Ethnicity & Sectarianism: The Greatest Threat to Muslim Unity and Solidarity in 21st Century
Shahid   Hashmat
Dr. Shahid Hashmat
Release Date : 5/20/2015
Ethnicity & Sectarianism: The Greatest Threat to Muslim Unity and Solidarity in 21st Century The survival of Muslim world, without any doublet depends up the unity and solidarity of the Muslims all over the world and multifaceted comprehensive cooperation amongst them at multidimensional levels in respective regions and of course at the global level.

I am certain that discussions and consultations at this Conference will help the Muslim world by crystallising its recommendations as to how ongoing conflicts in the Muslim world, in general, and in the Middle East can be contained, managed, transformed and eventually resolved through peaceful means.

Ladies and Gentlemen, as we all know, The Muslim world in turmoil for last two centuries or so, since its major portion’s colonization by the Western powers and resultant loot and plunder of its natural resources. However, weakling and eventual dismemberment of Ottoman Empire, which was symbol of global power and international solidarity of the Muslims, the situation has become graver. Though, emergence of many independent states as a result of decolonization and many freedom struggles and movements in the Muslim world, against their erstwhile colonial masters, gave a semblance of freedom and sovereignty. However, the reality was farfetched.  The colonial and occupying powers, while leaving their military enforced occupation of Muslim land, fragmented it by drawing unnatural and artificial border in an arbitrary manner without any regard to history foundations, socio-economic considerations and geographic realities. Their decisions were deliberate and were guided by their desire to retain indirect political and economic control of their former colonies or occupied areas, which was managed by them through a questionable mandate granted by League of Nations. In fact, these decisions was aimed at fragmenting the Muslim world into small petty states and fiefdoms, which could remain in state of perpetual confrontation and conflict among themselves and continue to be dependents on their erstwhile master.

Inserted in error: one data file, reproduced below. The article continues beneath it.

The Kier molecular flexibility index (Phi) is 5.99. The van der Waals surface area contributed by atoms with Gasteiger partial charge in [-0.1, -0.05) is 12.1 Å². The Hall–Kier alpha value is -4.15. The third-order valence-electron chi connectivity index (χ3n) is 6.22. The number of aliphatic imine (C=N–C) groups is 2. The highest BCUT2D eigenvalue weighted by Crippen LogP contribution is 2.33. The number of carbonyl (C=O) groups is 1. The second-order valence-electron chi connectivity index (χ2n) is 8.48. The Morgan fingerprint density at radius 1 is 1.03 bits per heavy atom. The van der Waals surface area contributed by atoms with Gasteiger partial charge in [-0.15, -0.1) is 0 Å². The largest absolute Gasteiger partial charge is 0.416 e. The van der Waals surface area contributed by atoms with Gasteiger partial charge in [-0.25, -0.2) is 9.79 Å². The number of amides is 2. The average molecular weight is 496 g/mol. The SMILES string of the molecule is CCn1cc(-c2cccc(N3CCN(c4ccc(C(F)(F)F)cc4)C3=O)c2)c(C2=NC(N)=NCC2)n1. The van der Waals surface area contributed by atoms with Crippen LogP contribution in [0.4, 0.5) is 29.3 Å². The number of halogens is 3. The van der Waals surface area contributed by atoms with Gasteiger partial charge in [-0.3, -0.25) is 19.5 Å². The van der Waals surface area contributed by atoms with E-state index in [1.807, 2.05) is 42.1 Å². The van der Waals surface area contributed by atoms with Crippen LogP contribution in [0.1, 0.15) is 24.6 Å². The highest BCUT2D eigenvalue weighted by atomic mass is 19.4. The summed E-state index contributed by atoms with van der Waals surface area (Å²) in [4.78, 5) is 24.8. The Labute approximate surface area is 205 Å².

This historic development had inbuilt seeds of unending conflicts on various accounts of territorial claims, political legitimacy, economic compaction and above all constant quest for security and survival.

 Ladies and Gentlemen, we all understand that the relations among nations are governed by their national interest. These interests are promoted and protected through the foreign policies. Foreign polices, besides being influenced by regional and global considerations are greatly determined by the domestic political and security concerns. Relations among nations across the globe are characterised with constant competition, which results into cooperation or confrontation and conflict. Cooperation is certainly a desire act in international relations; however, conflict is also a reality, which needs to be handled carefully. What is a conflict and how should it be handled has drawn the attention of many scholars and practitioners of foreign policy and international relations. Conflict; in simple terms is an inability of two or more parties to resolve their differences or disputes in a peaceful manner. A conflict, primarily, starts in domain the perception and psycho-emotional world before emerging in its physical manifestation. Present day’s Muslim world in suffering from multiplicity of conflicts in various parts of the world from Morocco to Central Asia and from Syria to Indonesia. However, I shall focus more on the Middle East.

Though there is no unanimous definition of The Middle East, yet it can be said with confidence that Middle East means much more than it was considered by British India Company in Nineteenth Century   or as it was defined by Mahan in early Twentieth Century. The geo-political importance of the area already realised and understood, coupled with its geo-economic significance, due to having largest world hydrocarbon energy sources, has multiplies its geo-strategic  importance at the global level. Therefore, the ongoing and impending tug of global power politics among the international and regional powers in the region.